What do you calculate would be required to effectively bypass the inductance? My estimate would be, at audio frequencies, zero/zilch/nothing. Am I wrong? If so why?


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PostPosted: 02 Oct 2010, 16:52 
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Hi,
m.saunby wrote:
What do you calculate would be required to effectively bypass the inductance? My estimate would be, at audio frequencies, zero/zilch/nothing. Am I wrong? If so why?

Oh, nothing very scientific... depends on the control, but 47nF is enough for any wirewound I come across.

Basically you want to cure any RF that gets caught up.

Cheers!

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PostPosted: 03 Oct 2010, 18:31 
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Joined: 06 Apr 2009, 10:08
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Location: US Pacific Northwest
In answer to the question of why not use a wire wound pot and manually set the bias, I'll touch on a little point of design philosophy. When designing for myself, I would be very tempted to do just as you describe. I tend to do a of of things like putting in manual adjustments and hardwiring monitoring points when I build an amp for myself. However, when building an amp for a client it is important to remember that human nature says if there's an adjustment available, someone will adjust it. Now if you have painstakingly tuned the amp before you send it to the client, the last thing you want to have happen is for the client or someone else to start adjusting things. In general they are not going to make performance any better and they could actually make it much worse, or even damage the amp or tubes in the process. In any event, there is a very real probability that the net result will be a very unhappy client. :censored: I'm not saying that someone who has an amp built for them doesn't know what their doing. In fact in some case they are very knowledgable. It's just that they are paying you to do the design. So my philosophy is just do the engineering up front so that adjustments aren't really needed. :D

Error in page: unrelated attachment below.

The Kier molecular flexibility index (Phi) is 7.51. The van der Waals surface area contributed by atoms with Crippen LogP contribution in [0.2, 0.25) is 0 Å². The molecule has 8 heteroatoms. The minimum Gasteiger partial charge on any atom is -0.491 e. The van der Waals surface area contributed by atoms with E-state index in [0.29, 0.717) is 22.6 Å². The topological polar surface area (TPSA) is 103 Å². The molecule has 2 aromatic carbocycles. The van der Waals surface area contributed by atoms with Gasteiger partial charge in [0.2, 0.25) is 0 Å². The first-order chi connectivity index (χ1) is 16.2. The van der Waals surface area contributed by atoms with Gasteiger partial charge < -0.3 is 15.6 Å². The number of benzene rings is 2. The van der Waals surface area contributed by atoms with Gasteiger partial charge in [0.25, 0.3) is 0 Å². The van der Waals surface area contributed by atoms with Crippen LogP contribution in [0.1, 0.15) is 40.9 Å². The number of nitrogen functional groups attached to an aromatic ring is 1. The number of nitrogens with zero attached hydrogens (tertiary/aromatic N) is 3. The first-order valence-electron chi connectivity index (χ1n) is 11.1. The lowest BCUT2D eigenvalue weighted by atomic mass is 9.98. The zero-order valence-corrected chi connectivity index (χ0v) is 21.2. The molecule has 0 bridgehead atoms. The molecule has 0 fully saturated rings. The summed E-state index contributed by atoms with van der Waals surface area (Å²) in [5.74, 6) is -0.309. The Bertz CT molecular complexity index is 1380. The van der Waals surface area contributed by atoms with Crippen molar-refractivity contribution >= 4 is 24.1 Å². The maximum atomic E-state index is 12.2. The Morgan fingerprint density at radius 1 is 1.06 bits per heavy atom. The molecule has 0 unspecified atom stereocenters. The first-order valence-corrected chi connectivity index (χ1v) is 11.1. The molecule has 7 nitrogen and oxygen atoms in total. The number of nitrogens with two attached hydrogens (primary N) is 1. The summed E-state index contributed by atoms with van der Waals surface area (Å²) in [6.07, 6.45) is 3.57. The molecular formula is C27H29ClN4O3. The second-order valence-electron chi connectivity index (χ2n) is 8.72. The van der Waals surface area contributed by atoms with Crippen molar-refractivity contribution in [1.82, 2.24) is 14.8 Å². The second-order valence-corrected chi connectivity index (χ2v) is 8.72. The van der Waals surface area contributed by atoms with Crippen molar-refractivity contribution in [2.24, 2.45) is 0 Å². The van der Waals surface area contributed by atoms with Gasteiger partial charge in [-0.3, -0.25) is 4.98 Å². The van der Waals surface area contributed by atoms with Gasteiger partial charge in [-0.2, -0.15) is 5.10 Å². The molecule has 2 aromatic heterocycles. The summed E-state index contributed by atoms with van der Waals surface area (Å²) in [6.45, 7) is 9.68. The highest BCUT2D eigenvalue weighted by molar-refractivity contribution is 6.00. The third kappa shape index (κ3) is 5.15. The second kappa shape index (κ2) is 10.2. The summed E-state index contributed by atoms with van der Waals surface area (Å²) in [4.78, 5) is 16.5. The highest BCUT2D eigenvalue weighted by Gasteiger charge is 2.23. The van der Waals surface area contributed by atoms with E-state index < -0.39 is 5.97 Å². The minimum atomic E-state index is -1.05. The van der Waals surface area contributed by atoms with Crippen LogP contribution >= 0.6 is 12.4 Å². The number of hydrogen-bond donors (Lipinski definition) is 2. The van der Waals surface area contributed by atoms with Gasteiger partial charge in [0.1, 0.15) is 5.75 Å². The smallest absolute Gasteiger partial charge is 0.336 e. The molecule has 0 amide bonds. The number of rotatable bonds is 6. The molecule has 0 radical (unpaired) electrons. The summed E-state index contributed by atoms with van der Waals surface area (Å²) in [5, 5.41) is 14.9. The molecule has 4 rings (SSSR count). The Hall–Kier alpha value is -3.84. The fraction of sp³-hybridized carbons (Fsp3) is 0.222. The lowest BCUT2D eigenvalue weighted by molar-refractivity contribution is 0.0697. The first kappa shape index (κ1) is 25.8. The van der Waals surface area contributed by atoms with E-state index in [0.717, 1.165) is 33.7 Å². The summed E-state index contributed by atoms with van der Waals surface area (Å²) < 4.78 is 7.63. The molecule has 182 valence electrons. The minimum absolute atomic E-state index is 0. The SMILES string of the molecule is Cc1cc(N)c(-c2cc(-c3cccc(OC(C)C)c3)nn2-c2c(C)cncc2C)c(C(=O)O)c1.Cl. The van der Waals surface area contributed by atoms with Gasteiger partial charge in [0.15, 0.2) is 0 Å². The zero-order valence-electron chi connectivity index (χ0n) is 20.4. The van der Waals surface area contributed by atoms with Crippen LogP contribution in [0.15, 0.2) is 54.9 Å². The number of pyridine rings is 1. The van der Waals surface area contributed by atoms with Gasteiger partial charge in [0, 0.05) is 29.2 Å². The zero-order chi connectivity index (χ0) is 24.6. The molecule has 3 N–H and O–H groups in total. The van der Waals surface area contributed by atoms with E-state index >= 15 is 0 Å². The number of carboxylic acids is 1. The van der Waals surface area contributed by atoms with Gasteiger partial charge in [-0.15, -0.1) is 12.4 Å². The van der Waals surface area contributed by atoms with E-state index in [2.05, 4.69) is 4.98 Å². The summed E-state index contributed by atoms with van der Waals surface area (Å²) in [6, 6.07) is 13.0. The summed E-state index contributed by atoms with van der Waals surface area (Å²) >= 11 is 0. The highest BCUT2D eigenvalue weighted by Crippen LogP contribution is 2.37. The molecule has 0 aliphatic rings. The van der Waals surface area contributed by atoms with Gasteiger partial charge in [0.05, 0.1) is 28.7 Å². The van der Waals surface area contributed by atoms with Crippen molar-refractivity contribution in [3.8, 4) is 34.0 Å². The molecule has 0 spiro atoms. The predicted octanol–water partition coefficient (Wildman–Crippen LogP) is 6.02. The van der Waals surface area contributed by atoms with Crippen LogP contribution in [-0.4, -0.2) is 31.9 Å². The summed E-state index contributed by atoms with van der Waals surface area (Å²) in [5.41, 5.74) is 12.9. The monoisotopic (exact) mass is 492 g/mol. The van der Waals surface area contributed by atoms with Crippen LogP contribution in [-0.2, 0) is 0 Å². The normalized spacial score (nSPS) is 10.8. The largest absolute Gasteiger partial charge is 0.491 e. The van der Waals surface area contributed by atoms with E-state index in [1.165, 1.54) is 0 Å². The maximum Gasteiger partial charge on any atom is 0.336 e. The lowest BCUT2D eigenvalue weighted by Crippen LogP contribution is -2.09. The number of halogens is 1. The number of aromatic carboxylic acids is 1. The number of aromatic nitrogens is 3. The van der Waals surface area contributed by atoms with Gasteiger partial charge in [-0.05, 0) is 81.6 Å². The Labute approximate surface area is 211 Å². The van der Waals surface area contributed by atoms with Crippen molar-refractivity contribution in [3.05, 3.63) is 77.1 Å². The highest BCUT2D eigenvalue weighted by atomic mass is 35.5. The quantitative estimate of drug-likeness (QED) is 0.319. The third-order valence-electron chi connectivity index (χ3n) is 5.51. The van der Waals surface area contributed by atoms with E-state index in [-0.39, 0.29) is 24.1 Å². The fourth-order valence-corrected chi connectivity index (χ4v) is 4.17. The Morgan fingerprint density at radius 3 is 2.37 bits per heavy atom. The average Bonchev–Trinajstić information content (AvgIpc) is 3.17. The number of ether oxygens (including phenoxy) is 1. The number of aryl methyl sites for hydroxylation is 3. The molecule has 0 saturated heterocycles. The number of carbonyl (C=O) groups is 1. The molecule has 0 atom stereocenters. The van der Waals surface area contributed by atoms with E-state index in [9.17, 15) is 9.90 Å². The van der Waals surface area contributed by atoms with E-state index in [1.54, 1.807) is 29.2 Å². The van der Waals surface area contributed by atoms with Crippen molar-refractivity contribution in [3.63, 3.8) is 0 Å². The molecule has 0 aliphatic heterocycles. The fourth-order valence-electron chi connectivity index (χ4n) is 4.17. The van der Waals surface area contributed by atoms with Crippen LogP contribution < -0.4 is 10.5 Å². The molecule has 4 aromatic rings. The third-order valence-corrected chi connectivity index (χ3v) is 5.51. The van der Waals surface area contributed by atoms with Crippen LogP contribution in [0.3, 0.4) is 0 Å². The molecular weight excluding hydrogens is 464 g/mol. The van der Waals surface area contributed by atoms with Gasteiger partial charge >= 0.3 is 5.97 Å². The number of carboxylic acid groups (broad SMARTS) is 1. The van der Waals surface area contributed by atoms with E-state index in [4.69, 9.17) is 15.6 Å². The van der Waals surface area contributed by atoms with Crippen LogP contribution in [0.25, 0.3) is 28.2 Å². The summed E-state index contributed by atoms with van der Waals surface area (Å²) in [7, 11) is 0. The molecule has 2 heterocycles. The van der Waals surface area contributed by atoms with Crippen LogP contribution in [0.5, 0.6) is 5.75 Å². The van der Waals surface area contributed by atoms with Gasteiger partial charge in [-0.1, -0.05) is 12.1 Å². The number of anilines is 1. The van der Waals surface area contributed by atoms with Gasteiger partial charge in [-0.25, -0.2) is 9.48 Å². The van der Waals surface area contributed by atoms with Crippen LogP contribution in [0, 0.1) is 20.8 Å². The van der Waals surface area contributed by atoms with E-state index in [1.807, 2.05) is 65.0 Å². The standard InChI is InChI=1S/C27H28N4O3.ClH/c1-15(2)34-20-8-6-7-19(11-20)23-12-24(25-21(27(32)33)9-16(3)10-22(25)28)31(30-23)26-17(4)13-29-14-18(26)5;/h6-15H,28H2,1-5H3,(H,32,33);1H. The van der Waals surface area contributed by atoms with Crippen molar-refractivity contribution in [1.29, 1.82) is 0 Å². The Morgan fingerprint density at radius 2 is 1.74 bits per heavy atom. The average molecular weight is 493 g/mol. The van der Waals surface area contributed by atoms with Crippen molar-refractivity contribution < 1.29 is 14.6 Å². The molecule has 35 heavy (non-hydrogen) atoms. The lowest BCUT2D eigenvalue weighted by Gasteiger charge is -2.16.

Now, on to other matters. It's time to talk about the driver stage. Now according to the requirements, we only get one driver stage (i.e. it's to be a two stage amp), we do get to specify the use of a preamp, and the driver is based on a 6SN7. Now actually these three requirements work well together. The being limited by the lower gain of the 6SN7 is not a problem in our two stage amp because we can specify a preamp. Now just how much of a preamp we need we'll see a little farther on.

I am actually rather surprised that no one mentioned the two things I neglected to address in the design of the power stage. One is the absence of the grid circuit design and the second is no mention of the value of the cathode bypass capacitor. The reasons for these two omissions are that the grid circuit is integrally tied to the performance of the driver and as such is better addressed during the driver stage design and the bypass capacitor values should all be addressed at once after both stages are designed and we are setting the overall frequency response of the amplifier.

Lets begin by addressing the limitations placed on the design by the 6SN7. The first limit is B+. The 6SN7 has a max B+ of 300v. As the power stage will require a power supply in the ~450v range we are going to need to include a dropping resistor in the power supply to get the lower voltage required. The next limit is the gain. The limited µ of the tube is going to limit effective amplification factors to around 15. Since we need 71v peak to get max power out of the driver stage, this means we need approximately 5 volts peak input. This puts the bias point for the 6SN7 up around 6 volts (allowing for headroom).